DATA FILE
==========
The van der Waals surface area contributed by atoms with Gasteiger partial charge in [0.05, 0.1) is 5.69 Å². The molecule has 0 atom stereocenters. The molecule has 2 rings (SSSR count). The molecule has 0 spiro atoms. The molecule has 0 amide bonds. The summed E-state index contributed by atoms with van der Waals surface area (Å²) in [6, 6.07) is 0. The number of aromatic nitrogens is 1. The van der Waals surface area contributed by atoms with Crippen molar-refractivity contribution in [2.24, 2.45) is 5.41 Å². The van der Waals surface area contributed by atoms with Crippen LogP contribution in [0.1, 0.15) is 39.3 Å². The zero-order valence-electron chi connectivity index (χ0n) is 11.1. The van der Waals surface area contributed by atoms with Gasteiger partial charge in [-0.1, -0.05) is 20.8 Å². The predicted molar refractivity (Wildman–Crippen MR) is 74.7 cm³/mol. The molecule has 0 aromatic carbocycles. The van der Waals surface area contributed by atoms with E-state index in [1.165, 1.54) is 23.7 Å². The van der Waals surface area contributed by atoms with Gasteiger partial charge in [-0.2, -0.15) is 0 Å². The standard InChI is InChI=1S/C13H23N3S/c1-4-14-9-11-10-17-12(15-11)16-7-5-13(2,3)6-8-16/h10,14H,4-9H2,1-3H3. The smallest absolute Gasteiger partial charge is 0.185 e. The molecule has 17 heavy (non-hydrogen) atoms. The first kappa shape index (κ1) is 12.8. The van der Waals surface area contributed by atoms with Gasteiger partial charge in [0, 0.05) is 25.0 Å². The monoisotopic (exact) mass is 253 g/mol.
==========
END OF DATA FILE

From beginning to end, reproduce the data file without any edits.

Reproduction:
The van der Waals surface area contributed by atoms with Gasteiger partial charge in [0.05, 0.1) is 5.69 Å². The molecule has 0 atom stereocenters. The molecule has 2 rings (SSSR count). The molecule has 0 spiro atoms. The molecule has 0 amide bonds. The summed E-state index contributed by atoms with van der Waals surface area (Å²) in [6, 6.07) is 0. The number of aromatic nitrogens is 1. The van der Waals surface area contributed by atoms with Crippen molar-refractivity contribution in [2.24, 2.45) is 5.41 Å². The van der Waals surface area contributed by atoms with Crippen LogP contribution in [0.1, 0.15) is 39.3 Å². The zero-order valence-electron chi connectivity index (χ0n) is 11.1. The van der Waals surface area contributed by atoms with Gasteiger partial charge in [-0.1, -0.05) is 20.8 Å². The predicted molar refractivity (Wildman–Crippen MR) is 74.7 cm³/mol. The molecule has 0 aromatic carbocycles. The van der Waals surface area contributed by atoms with E-state index in [1.165, 1.54) is 23.7 Å². The van der Waals surface area contributed by atoms with Gasteiger partial charge in [-0.2, -0.15) is 0 Å². The standard InChI is InChI=1S/C13H23N3S/c1-4-14-9-11-10-17-12(15-11)16-7-5-13(2,3)6-8-16/h10,14H,4-9H2,1-3H3. The smallest absolute Gasteiger partial charge is 0.185 e. The molecule has 17 heavy (non-hydrogen) atoms. The first kappa shape index (κ1) is 12.8. The van der Waals surface area contributed by atoms with Gasteiger partial charge in [0, 0.05) is 25.0 Å². The monoisotopic (exact) mass is 253 g/mol.